The Devil Needs No Advocate But Here We Are

The devil doesn't actually need advocates but every other minute, we find people volunteering for that job rather needlessly. We have just recently celebrated the birth of Jesus and we are all trying to peacefully usher in the New Year as best as we can. In between those two monumental celebrations, whereas most people are spending this time with their families and loved ones, or sleeping, or eating, or binge-watching TV, a certain young man of the name Kevin DeYoung chose to do something different. He chose to write an entire essay defending an ENSLAVER, John Witherspoon.  Don't waste your time reading that rubbish. I did and I can promise you it's not worth your time during this festive season. Here is the gist of the entire matter. Based on the activism of some folks at Princeton University, there is currently a debate as to whether the statue of Witherspoon (who not only owned slaves but was against abolitionism) should be removed from Princeton. Now, whether or not you think this statue should in fact be torn down is not quite the matter here. 

What is quite unsettling is that this man, DeYoung, a pastor on behalf of our Lord and Savior Jesus Christ had no better use of his time than to put pen to paper and defend an ENSLAVER. He thought it wise that the best use of his time would be to defend a person who owned people. Although he acknowledges that Witherspoon had slaves, DeYoung still spends the entirety of that essay talking about how good a person Witherspoon is. He tells us that Witherspoon was so nice to the Blacks (I am not really paraphrasing here. He uses the term Blacks) that we must consider this nuance in evaluating our "heroes". First of all, y'all I gotta take a deep breath cos this lad is about to make me sin yooo. 

Okay. DeYoung says that after all, it was the order of the day during that era anyway. And that most men of Witherspoon's caliber, education, and influence DID own people. But again, after all, Witherspoon was so kind anyway. Y'all...a PASTOR wrote an article singing the praises of someone who owned BLACK people. Someone who, by DeYoung's own writing, thought releasing "Blacks" to their own freedom would surely cause their ruin. 

"In conclusion, Witherspoon allowed that it was not necessary to free man already in a state of slavery because this would 'make them free to their own ruin'" - Kevin DeYoung.

As in, Black people must be so brainless that they couldn't even handle freedom if handed to them on a platter. Jesus Christ, you need to help me take a deep breath cos. Is this a person worth defending? Yet, it is not altogether surprising. The favorite past time of many Evangelicals is this country is to hero-worship depraved, malicious, vile human beings; to malign people; to ridicule the marginalized; and to when given the option, always choose wickedness and unkindness. After all, on the eve of Christmas this year, a Christian Governor transported migrants on a bus in freezing weather and dropped them on the side of the road of the Vice President's residence to "own the libs". Some of the most wicked people in this country are Christians.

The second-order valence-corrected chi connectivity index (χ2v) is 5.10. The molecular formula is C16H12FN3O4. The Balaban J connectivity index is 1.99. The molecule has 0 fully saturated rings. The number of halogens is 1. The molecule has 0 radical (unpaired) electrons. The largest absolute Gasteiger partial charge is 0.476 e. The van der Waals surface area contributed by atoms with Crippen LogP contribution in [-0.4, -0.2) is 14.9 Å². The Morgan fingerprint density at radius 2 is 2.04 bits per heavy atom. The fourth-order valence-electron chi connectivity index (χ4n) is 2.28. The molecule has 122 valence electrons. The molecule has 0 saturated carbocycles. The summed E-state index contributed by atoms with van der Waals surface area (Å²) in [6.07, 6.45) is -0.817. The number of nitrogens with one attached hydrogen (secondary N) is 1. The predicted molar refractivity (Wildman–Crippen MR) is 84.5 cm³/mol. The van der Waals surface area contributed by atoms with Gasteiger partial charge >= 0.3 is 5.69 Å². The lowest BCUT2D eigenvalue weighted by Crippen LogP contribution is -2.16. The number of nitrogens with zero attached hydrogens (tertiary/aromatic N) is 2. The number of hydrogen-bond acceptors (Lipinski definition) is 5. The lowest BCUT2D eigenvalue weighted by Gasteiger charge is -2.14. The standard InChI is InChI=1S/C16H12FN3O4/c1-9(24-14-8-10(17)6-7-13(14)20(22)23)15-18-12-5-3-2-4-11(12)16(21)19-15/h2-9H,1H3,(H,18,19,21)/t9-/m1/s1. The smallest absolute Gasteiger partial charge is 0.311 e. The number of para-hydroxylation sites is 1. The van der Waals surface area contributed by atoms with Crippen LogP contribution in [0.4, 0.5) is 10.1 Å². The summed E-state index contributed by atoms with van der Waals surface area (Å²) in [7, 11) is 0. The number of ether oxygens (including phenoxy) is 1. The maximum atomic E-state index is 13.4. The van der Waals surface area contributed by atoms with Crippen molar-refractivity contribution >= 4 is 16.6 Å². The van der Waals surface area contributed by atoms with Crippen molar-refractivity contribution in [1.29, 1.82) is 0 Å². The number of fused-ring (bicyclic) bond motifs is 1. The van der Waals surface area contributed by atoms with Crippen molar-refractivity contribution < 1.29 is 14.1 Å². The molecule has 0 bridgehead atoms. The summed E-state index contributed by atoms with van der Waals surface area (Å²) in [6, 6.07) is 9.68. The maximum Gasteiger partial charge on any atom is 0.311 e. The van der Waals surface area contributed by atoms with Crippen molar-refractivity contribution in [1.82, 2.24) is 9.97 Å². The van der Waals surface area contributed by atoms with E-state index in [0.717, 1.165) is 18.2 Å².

To be clear, I am not against nuance. I also don't think all human beings should be flawless. I see the value in examining people in their entirety. I just don't think it is worth it to so degrade people just to defend some long dead moron. Most importantly, I do draw the line when it comes to owning people. I can't imagine how heartbroken the Black congregants at DeYoung's church must feel (if there are of course) to know that their pastor is an apologist for enslavers; to know that their pastor defends a man who upheld an institution of oppression because after all, "he was just a man of his time". 

God have mercy. 

And I know for a fact that if instead of being a slave owner, Witherspoon was gay, or if Witherspoon (was a woman) and had an abortion, or if Witherspoon was Black, or if Witherspoon was a migrant fleeing violence in Honduras, or if Witherspoon (was a woman) and dared to have sex with someone [s]he wasn't married to, or if Witherspoon was Hilary Clinton,  Kevin DeYoung would never have penned an essay defending Witherspoon. 

You know what stings the most? If I should say (as I believe) that the idea of a woman obeying her husband (or submitting, whatever the term y'all choose) or the idea of a woman not being allowed to pastor is nonsensical, then I am the one with bad theology. But this one defending a slave owner? Yup, he's perfect on theology. 

The main difference between DeYoung and me (well, apart from the fact that I would never defend oppression) is that I, at least, have the humility to accept that I could be wrong. Knowing Christians in America, DeYoung would never accept that what he has done is despicable and heartbreaking. DeYoung and his ilk would instead derogatorily call me a snowflake or "woke" for this post I just wrote.

Sigh, and love, of course,


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